Curbar Edge with Baslow Edge in the background

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Hall Dale from Milldale

Probably not one in a thousand of those hordes who walk through Dovedale venture off the riverside path into any of the side-dales. This is sad for them, as they miss some stunning scenery, but good for the more adventurous as the side dales are consequently very quiet even in the height of the tourist season. This walk visits Hall Dale, in my opinion the prettiest of Dovedale's companions, along with the pleasant village of Alstonefield. Varied scenery and relative ease make it suitable for all times of the year.

Walk Facts:

Start Car Park in Milldale (SK 138 547), off the A515 Ashbourne/Buxton road (click for MAP)
Terrain Field and riverside paths, climbs through Hall Dale and steeply up to Alstonefield
Length Six miles
Time Three hours or so
Food/Drink Milldale (shop), Alstonefield (pub)
Toilets Milldale (by the bridge), Alstonefield (at the car park, off the route of the walk)


From the car park, walk down the road to the village and locate the old packhorse bridge crossing the river Dove. This is Viator's Bridge from Izaak Walton's eighteenth-century book 'The Compleat Angler', although in Walton's time it didn't have parapets and resembled a stone path across the river. There's a National Trust information point in the barn alongside the bridge.

Cross the bridge and follow the well-made riverside path downstream. The small weirs in the river are intended to create small pools, which favour trout and other fish. The Dove along here is the haunt of trout, dippers and water fowl and I once saw a kingfisher. The river may almost dry up in late summer but can also be a torrent in winter and has been known to freeze over in cold weather - the last time I can remember this happening was the winter of 1996/97.

Shortly after passing a series of large caves (called Dove Holes), you come to a wooden bridge over the river, with a rock needle opposite. This is Ilam Rock and is popular with climbers. Walk past the rock and follow the obvious path along the riverbank, heading back upstream, with Hurts Wood on your left.

When a wall with a stile in it is reached, pass through this and enter Hall Dale. Now simply walk straight up the dale, keeping the wall always on your left and passing through several stiles along the way.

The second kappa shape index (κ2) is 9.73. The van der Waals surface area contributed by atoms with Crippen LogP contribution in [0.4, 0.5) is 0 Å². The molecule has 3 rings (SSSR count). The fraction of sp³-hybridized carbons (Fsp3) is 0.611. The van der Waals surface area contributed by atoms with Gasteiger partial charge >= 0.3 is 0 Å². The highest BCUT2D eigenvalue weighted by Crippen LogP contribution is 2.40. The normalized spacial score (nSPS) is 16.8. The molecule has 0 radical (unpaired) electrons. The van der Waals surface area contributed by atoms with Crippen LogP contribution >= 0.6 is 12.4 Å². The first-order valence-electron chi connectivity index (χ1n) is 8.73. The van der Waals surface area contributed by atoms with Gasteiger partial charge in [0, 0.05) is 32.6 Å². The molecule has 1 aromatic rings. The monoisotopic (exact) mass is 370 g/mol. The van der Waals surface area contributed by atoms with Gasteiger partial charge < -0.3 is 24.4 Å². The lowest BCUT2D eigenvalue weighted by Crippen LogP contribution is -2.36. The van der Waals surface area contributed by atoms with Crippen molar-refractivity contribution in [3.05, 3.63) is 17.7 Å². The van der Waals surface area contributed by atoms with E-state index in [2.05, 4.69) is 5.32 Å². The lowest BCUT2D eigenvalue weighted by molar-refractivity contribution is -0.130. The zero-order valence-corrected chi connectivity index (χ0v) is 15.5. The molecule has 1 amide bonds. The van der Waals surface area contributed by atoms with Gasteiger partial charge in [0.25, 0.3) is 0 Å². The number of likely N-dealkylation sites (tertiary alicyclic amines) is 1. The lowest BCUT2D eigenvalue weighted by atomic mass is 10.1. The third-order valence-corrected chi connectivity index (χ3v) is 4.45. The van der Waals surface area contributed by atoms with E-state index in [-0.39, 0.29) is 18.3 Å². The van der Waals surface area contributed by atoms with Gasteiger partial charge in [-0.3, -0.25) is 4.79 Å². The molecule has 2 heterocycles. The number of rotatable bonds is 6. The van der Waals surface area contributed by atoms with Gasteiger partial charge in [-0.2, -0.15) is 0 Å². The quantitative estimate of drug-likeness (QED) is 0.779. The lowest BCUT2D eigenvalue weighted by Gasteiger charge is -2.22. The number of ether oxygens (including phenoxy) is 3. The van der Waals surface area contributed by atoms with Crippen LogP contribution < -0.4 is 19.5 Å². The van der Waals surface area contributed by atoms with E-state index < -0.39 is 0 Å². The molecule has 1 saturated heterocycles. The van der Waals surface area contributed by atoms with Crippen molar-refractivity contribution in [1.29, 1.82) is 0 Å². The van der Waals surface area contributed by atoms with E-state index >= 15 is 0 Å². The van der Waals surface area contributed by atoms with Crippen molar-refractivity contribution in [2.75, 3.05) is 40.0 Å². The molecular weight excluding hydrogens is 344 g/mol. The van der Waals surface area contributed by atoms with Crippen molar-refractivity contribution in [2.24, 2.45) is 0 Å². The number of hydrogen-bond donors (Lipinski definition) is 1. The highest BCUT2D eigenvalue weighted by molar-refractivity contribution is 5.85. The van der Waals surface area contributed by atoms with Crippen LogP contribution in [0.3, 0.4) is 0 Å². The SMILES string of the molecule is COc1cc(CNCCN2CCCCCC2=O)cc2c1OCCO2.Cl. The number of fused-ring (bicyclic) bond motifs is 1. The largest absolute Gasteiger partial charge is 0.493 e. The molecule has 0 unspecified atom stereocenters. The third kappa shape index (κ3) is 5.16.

Hall Dale is narrow at first but gradually opens out and becomes greener. It's a wonderful, quiet place with interesting and varied scenery ranging from woodland and steep, craggy limestone meadows and the bottom, to flatter open pasture higher up. It's a brilliant place for relaxing on warm summer days, or crisp cold winter mornings, and has a fantastic ethereal quality in mist.

You might see a hare or two in Hall Dale if you're lucky, or even a fox. Once, I was walking up here on a cold, snowy morning and was startled when the top foot or so of one of the fenceposts suddenly took to the air and glided silently away, so there are tawny owls around these parts, too!

Walk right to the top of the dale, ignoring footpaths to left and right, until the path enters a walled track via a stile, with the buildings of Stanshope to the left and ahead. Turn left here, ignoring the fact that the track to the right is signposted 'Milldale' - we aren't going back there just yet!

Walk the short distance to where the track meets the road in Stanshope, then turn immediately right to join another track, passing Church and Grove farms on the right. Continue along the track, which eventually descends steeply to join the road at Dale Bottom.

If you want to curtail the walk, turn right here and walk down the road back to the car park in Milldale, about a mile away.

Otherwise, cross the road and pass through a stile into the wooded area opposite. Walk steeply up the dale-side, keeping the wall on your left once again. The steepness continues for a couple of hundred metres, then the ground levels out and you enter a small triangular field. Continue with the wall on your left to the opposite side of the field, then enter a larger field. Walk straight ahead through three fields until you find yourself in Alstonefield.

Alstonefield church

Turn right to walk through the village past the sadly-closed Post Office (Alstonefield seems to have joined the ranks of small villages which have lost their Post Offices). Alongside the village green, the George pub survives and is a source of welcome refreshment if required, otherwise turn right again to locate the ancient parish church of St Peter.

After visiting the church (and inspecting its ancient Yew), take the lane which leads past the churchyard and eventually descends to Milldale. This is marked on the map as a track and used to be one but was metalled a few years ago after a water main was laid along it. It's too narrow to use as a road but this doesn't stop a few people from trying. There's a rather bizarre 60mph speed limit sign just past the church - for people intent on suicide, presumably!

Follow the lane all the way back to Milldale, enjoying the glorious views in all directions along the way, then turn right to return to the car park.

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